Technically, it is also capable of reducing the lazy balance sheet phenomenon, where cash balances are often left idle instead of being actively invested in domestic economic activities, forgoing the opportunity of contributing to the country’s growth trajectory.

A Comprehensive Tax to Prevent Revenue Leakages

Technically, it is undeniable that the Goods and Services Tax (GST) is a more comprehensive system due to its base on taxation at every stage of consumption.

It is a proven system that demands serious consideration, more so in terms of minimising — if not eliminating — leakages altogether.

However, to ensure social justice and to avoid any potential for its uneven implementation, the government needs to consider two key concerns, namely:

1. Ensuring the poor are not unduly taxed in their daily transactions

We concede that such a step would be difficult to implement if the classification of taxability of the Malaysian populace continues as is. Therefore, we propose the implementation of a hybrid-GST for example, by borrowing the concept of leisure tax, where taxes are based on unused resources or luxury spending.

Hence, the basis for taxation in this case is “all goods and services are not taxed, except where taxable”, as opposed to the original concept of GST which is “all goods and services are taxed, except where they are non-taxable”.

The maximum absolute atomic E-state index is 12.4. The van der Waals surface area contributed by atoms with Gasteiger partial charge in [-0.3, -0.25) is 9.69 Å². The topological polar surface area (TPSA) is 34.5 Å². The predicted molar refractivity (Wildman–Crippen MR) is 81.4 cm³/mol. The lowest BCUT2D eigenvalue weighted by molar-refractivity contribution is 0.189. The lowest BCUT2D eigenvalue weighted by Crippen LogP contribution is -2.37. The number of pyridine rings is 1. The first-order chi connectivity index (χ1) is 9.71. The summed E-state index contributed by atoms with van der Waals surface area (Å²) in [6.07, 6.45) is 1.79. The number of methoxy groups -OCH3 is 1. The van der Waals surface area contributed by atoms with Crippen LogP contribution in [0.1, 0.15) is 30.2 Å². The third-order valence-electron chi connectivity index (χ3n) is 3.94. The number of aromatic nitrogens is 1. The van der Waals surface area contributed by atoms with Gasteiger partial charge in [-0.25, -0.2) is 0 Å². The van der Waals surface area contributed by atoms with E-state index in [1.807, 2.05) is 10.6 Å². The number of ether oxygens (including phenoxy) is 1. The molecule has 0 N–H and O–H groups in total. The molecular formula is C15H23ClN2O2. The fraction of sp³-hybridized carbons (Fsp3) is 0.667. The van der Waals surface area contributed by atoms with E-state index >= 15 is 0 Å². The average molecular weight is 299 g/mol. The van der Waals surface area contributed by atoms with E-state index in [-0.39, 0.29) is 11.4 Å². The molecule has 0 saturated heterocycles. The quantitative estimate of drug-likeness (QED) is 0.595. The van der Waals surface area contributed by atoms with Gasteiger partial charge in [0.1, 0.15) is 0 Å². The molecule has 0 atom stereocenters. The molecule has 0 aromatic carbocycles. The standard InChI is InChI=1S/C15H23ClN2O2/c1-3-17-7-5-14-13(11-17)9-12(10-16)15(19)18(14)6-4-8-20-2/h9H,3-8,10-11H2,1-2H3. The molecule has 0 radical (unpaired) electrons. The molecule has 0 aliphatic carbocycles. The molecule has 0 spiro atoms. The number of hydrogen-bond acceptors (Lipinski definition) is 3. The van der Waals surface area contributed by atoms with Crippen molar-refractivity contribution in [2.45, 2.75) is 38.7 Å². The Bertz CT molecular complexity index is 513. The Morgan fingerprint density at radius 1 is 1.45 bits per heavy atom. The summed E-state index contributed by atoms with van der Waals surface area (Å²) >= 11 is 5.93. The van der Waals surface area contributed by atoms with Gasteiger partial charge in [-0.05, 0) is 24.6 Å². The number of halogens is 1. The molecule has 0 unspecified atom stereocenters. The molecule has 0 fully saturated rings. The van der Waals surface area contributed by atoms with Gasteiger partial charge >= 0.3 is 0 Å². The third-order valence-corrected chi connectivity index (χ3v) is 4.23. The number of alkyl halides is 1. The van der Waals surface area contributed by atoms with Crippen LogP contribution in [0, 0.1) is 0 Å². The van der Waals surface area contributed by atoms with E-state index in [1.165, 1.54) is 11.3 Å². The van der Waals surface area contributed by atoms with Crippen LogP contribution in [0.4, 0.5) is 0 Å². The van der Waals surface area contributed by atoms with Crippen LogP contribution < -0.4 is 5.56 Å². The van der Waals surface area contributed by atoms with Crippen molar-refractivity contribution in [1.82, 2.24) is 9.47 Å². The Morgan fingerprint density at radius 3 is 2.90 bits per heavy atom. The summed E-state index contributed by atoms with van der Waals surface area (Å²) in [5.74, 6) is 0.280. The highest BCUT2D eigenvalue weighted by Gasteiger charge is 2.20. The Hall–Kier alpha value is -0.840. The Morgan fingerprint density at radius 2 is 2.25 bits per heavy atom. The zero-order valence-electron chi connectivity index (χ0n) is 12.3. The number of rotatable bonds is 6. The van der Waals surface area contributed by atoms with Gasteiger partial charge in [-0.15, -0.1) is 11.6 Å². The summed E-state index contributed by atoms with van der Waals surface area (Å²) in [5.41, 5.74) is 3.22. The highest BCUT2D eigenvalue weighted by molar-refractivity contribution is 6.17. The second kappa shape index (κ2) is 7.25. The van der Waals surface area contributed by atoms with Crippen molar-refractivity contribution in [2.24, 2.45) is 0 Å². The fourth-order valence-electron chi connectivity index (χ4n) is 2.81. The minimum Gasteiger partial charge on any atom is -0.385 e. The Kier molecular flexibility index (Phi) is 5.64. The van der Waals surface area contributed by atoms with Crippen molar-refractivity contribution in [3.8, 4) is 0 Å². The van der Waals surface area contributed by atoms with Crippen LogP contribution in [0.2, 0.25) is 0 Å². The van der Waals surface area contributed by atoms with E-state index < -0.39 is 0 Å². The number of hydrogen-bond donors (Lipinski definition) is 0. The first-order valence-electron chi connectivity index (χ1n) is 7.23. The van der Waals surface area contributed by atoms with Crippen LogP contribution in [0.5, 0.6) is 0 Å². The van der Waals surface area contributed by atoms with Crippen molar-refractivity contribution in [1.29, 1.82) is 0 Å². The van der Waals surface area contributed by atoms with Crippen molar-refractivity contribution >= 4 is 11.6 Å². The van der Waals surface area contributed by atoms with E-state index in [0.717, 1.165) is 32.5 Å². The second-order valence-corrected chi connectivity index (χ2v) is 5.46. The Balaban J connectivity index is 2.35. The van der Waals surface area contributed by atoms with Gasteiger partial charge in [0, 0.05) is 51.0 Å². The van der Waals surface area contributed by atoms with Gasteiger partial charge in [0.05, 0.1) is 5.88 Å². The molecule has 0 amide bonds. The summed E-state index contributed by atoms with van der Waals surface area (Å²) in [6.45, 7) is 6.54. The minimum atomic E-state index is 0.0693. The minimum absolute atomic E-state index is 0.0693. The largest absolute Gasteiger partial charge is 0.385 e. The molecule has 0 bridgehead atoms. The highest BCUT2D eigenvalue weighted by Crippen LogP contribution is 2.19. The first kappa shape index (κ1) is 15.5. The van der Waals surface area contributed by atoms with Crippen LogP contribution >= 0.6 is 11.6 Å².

2. A more equitable and conducive GST rate needs to be established. Based on our analysis, a more reasonable GST rate of between 2% and 3% is viable. Based on our simulation, this reform in the GST system can potentially contribute another RM16 billion per annum to the government.

Digital Economy Tax

In addition to the above measures, it is also critical that a tax system that is in line with the development of the digital economy be set firmly in place, so that collection from the sector grows in tandem with rapidly growing e-commerce activities, as opposed to the blanket 6% digital services tax that is imposed by the government today.

As it stands, this tax is actually a consumption tax that is eventually transferred to consumers, rather than an income tax, which is levied on the profits raked by technology companies.

A digital tax system based on income will also ensure a wider tax coverage on all digital activities, can be implemented, and ensure all online business players and gig-economies — who were previously not taxed — are taxed appropriately based on their income.

As we have noted in the past, active support of and participation in the Organisation for Economic Co-operation and Development’s proposal to introduce a minimum global tax of 15% can also help ensure that companies — such as multinational technology companies in question — are actually taxed for the profits they make in countries where they operate, by doing away with the separate entity principle that has allowed them to evade taxes by registering profits in countries with lower tax rates, and shifting losses to those with higher rates.

Mazli Noor is the vice chairman II of PAS Central’s Economic, Real Estate and Entrepreneur Development Committee


The views expressed are of the writer and do not necessarily reflect the stand of the newspaper’s owners and editorial board.